07/02/2014 - 17:31

Paladin mothballs Kayelekera mine

07/02/2014 - 17:31

Bookmark

Save articles for future reference.

Paladin Energy has placed its Kayelekera mine in Malawi on care and maintenance, saying operations at the mine are no longer sustainable in light of the depressed uranium market.

Paladin Energy chief executive John Borshoff.

Paladin Energy has placed its Kayelekera mine in Malawi on care and maintenance, saying operations at the mine are no longer sustainable in light of the depressed uranium market.

Paladin confirmed the news in an announcement to the ASX late on Friday after the close of trade. 

The uranium producer admitted it was no longer sustainable to maintain production at the loss-making mine.

Based on the current uranium spot price of $US35 per pound, Paladin said it would have had to inject a further $US20 million to $25 million in cash for each of the next two calendar years to maintain operations at the mine.

Paladin chief executive John Borshoff said while the Kayelekera mine had performed exceptionally well technically, the company could not continue to keep it operating.

“The Kayelekera mine has performed exceptionally well technically, with production levels recorded at or near nameplate capacity over the past 12 months and significant achievements made in Paladin (Africa) Limited's cost reduction programme," Paladin chief executive John Borshoff said.

"Nevertheless, despite these considerable efforts, Kayelekera continues to operate at a loss due to the low prevailing uranium price.

"Paladin is unable to continue to provide the level of financial support that Paladin (Africa) Limited has required in recent years, hence the decision at this time.”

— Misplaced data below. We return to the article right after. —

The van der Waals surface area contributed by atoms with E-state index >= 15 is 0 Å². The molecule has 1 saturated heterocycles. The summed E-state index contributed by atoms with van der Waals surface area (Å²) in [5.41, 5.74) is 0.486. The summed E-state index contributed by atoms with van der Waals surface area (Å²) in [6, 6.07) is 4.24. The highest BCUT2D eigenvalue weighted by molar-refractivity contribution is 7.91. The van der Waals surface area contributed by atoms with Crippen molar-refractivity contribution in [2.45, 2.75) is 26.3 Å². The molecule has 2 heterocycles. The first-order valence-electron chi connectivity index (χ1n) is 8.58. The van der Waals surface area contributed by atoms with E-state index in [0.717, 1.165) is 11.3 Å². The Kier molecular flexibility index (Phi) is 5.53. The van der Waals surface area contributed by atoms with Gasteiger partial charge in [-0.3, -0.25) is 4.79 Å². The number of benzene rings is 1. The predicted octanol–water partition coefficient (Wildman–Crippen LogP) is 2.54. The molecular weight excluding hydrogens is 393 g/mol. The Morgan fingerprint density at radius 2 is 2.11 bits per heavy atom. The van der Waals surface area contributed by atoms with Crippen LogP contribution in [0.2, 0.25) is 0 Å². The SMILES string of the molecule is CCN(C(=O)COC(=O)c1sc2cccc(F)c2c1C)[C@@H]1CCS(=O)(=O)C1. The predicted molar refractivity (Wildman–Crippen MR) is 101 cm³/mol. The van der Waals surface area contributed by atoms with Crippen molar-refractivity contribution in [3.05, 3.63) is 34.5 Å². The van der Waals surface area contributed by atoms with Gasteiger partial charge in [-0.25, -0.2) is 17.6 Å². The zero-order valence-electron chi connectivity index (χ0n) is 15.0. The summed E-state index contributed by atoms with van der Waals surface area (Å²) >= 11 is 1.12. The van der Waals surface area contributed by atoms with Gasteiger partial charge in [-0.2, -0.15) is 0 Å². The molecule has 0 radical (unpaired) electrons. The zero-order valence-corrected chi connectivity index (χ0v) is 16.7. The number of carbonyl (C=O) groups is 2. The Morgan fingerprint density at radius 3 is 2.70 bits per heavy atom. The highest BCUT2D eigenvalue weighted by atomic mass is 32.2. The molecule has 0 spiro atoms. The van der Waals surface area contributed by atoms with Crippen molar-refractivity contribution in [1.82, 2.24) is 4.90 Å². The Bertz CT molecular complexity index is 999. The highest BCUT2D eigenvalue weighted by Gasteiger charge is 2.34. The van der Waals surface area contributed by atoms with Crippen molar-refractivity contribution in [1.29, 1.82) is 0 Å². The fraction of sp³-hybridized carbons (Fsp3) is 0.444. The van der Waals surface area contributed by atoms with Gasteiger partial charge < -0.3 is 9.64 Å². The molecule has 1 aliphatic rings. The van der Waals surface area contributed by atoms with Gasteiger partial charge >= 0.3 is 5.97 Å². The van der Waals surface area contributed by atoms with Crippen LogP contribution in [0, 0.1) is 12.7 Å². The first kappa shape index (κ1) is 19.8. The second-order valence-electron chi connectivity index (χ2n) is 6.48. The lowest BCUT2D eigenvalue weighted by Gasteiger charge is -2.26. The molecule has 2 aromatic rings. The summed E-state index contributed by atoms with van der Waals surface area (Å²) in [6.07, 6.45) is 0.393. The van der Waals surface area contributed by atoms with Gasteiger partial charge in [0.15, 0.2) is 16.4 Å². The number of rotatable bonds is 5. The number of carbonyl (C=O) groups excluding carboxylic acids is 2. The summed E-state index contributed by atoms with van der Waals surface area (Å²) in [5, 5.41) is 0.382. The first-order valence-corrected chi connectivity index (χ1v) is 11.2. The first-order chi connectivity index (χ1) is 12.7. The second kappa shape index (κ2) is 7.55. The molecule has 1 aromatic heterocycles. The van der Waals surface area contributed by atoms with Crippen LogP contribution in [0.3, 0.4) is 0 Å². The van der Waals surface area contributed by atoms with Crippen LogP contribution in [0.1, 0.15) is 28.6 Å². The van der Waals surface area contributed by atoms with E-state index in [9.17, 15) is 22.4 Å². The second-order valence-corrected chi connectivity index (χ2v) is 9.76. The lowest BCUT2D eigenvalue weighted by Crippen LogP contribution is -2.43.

The decision to place the mine on care and maintenance will result in a "significant" number of redundancies, the company said.

However, Paladin said it was committed to maintaining the mine and infrastructure at Kayelekera in good working order with the hopes of eventually resuming production and will therefore retain 194 Malawi national employees and 27 expatriate staff.

The government of Malawi has a 15 per cent interest in Paladin (Africa) Limited, the responsible entity for the Kayelekera mine.

The negative impact of the low uranium price following the Fukushima nuclear disaster in 2011 had been partially offset by several higher-priced term sales contracts but Kayelekera delivered its last product under these contracts in September last year.

Since then, Kayelekera's production has been fully exposed to the depressed uranium market. 

Paladin said placing Kayelekera on care and maintenance would improve its forecast cash flow position by $US7 million to $US10 million this year and by $US20 million to $US25 million next year.

Paladin has revised its 2014 financial year production guidance to 7.8mlb to 8.0mlb, down from 8.3mlb to 8.7mlb.

It says the decision will not affect operations at its larger Langer Heinrich mine.

STANDING BY BUSINESS. TRUSTED BY BUSINESS.

Subscription Options